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Movements for civil rights

Movements for civil rights
Movements for civil rights were a worldwide series of political movements for equality before the law that peaked in the 1960s. In many situations it took the form of campaigns of civil resistance aimed at achieving change through nonviolent forms of resistance. In some situations it was accompanied, or followed, by civil unrest and armed rebellion. The process was long and tenuous in many countries, and many of these movements did not fully achieve their goals, although the efforts of these movements did lead to improvements in the legal rights of previously oppressed groups of people. The main aim of the movements for civil rights included ensuring that the rights of all people are equally protected by the law, including the rights of minorities, women's rights, and LGBT rights. Movement for civil rights in Northern Ireland NICRA originally had five main demands: Civil rights activists all over Northern Ireland soon launched a campaign of civil resistance. Canada's Quiet Revolution Related:  Social Change

African-American Civil Rights Movement (1954–68) The African-American Civil Rights Movement or 1960s Civil Rights Movement encompasses social movements in the United States whose goals were to end racial segregation and discrimination against black Americans and to secure legal recognition and federal protection of the citizenship rights enumerated in the Constitution and federal law. This article covers the phase of the movement between 1954 and 1968, particularly in the South. A wave of inner city riots in black communities from 1964 through 1970 undercut support from the white community. The emergence of the Black Power movement, which lasted from about 1966 to 1975, challenged the established black leadership for its cooperative attitude and its nonviolence, and instead demanded political and economic self-sufficiency. During the same time as African Americans were being disenfranchised, white Democrats imposed racial segregation by law. Characteristics of the post-Reconstruction period: Racial segregation.

Why people chose black people to be slave after chinese or mexican people? Adolf Hitler did not count America as a credible adversary of the Third Reich because of its incoherent racial mix: "mongrel race", "half-Judaised" and "half-Negrified". The three major Axis powers—Germany, Japan, and Italy—were part of a military alliance on the signing of the Tripartite Pact in September 1940, which officially founded the Axis powers. Hitler remained impressed by Mussolini and Fascist Italy for many years in spite of resentments towards Italy by other Nazis and resentments by Italian Fascists towards Germany.

The Freedom Forum Civil Rights Movement - Black History During Reconstruction, blacks took on leadership roles like never before. They held public office and sought legislative changes for equality and the right to vote. In 1868, the 14th Amendment to the Constitution gave blacks equal protection under the law. In 1870, the 15th Amendment granted blacks the right to vote. Still, many whites, especially those in the South, were unhappy that people they’d once enslaved were now on a more-or-less equal playing field. To marginalize blacks, keep them separate from whites and erase the progress they’d made during Reconstruction, “Jim Crow” laws were established in the South beginning in the late 19th century. Jim Crow laws weren’t adopted in northern states; however, blacks still experienced discrimination at their jobs or when they tried to buy a house or get an education. Moreover, southern segregation gained ground in 1896 when the U.S.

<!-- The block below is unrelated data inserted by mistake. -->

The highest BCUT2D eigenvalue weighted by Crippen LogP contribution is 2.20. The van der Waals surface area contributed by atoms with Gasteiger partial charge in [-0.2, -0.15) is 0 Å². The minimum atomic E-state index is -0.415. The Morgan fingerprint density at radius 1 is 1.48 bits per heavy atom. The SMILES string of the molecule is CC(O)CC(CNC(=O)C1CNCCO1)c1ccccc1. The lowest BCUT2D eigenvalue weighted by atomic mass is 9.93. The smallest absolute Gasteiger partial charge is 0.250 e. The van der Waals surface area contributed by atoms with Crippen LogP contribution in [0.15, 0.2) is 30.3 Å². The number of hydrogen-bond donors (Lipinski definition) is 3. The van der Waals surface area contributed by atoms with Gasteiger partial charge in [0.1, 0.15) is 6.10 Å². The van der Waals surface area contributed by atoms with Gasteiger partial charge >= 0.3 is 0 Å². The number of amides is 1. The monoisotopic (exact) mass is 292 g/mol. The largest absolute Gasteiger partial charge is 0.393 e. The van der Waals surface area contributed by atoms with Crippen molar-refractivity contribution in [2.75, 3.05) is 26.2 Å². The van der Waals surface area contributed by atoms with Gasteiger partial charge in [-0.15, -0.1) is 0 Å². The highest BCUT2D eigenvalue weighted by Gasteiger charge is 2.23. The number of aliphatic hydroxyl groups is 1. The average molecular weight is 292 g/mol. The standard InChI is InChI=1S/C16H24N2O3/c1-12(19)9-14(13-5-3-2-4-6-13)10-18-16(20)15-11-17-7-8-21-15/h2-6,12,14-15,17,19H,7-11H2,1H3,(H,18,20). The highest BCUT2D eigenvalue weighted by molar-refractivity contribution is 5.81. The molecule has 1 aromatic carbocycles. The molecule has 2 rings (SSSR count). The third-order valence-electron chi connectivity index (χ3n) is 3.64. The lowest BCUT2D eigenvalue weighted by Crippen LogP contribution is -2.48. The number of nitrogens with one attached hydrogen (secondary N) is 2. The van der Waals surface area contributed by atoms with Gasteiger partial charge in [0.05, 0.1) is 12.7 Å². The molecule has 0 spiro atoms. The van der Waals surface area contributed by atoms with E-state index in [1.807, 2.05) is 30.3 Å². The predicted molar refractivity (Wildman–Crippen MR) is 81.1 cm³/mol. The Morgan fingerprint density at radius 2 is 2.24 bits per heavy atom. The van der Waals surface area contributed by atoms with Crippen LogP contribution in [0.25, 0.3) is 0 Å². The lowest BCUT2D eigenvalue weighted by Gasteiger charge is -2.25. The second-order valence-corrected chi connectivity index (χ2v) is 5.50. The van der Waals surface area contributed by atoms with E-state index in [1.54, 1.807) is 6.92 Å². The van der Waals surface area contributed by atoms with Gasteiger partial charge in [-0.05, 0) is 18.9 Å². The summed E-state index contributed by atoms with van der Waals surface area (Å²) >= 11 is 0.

The Zapatistas’ legacy of rebellion Magdalena García Durán is an indigenous Mazahua woman from San Antonio Pueblo Nuevo in central Mexico. Commenting in the run-up to 20th anniversary of the Zapatista uprising in the distant southern state of Chiapas, she tells an interviewer: “Living as an indigenous woman in a big city is not easy. I had to wear different clothes, dye my hair and wear high heels to go to meetings at my son’s school. It was thanks to the struggle of the Zapatistas that now I wear my indigenous clothes with pride.” In Chiapas prior to the 1994 uprising of the Zapatista Army of National Liberation (EZLN), indigenous people would not walk on the same part of the footpath as mestizos (Spanish speakers of mixed heritage), nor feel confident to look them in the eye. On New Year’s Day in 1994, 3,000 armed, mostly indigenous Mayan fighters emerged from the Lacandon Jungle and seized several towns and cities in Chiapas. Origins The roots of the EZLN were several. Government violence Retreat Politics of Zapatismo

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American Indian Movement Flag of the American Indian Movement The American Indian Movement (AIM) is a Native American advocacy group in the United States, founded in 1968 in Minneapolis, Minnesota, with an agenda that focuses on spirituality, leadership, and sovereignty. The founders included Dennis Banks, George Mitchell, Herb Powless, Clyde Bellecourt, Harold Goodsky, Eddie Benton-Banai, and a number of others in the Minneapolis Native American community.[1] Russell Means, born Oglala Lakota, was an early leader in 1970s protests. In October 1972, AIM gathered members from across the country to a protest in Washington, D.C. known as the "Trail of Broken Treaties". AIM gained national attention when it seized the Bureau of Indian Affairs national headquarters and presented a 20-point list of demands to the federal government. In 1973, it led a 71-day armed standoff with federal forces at Wounded Knee, South Dakota, on the Pine Ridge Indian Reservation. Background[edit] 1960s[edit] Presidents John F. Events[edit]

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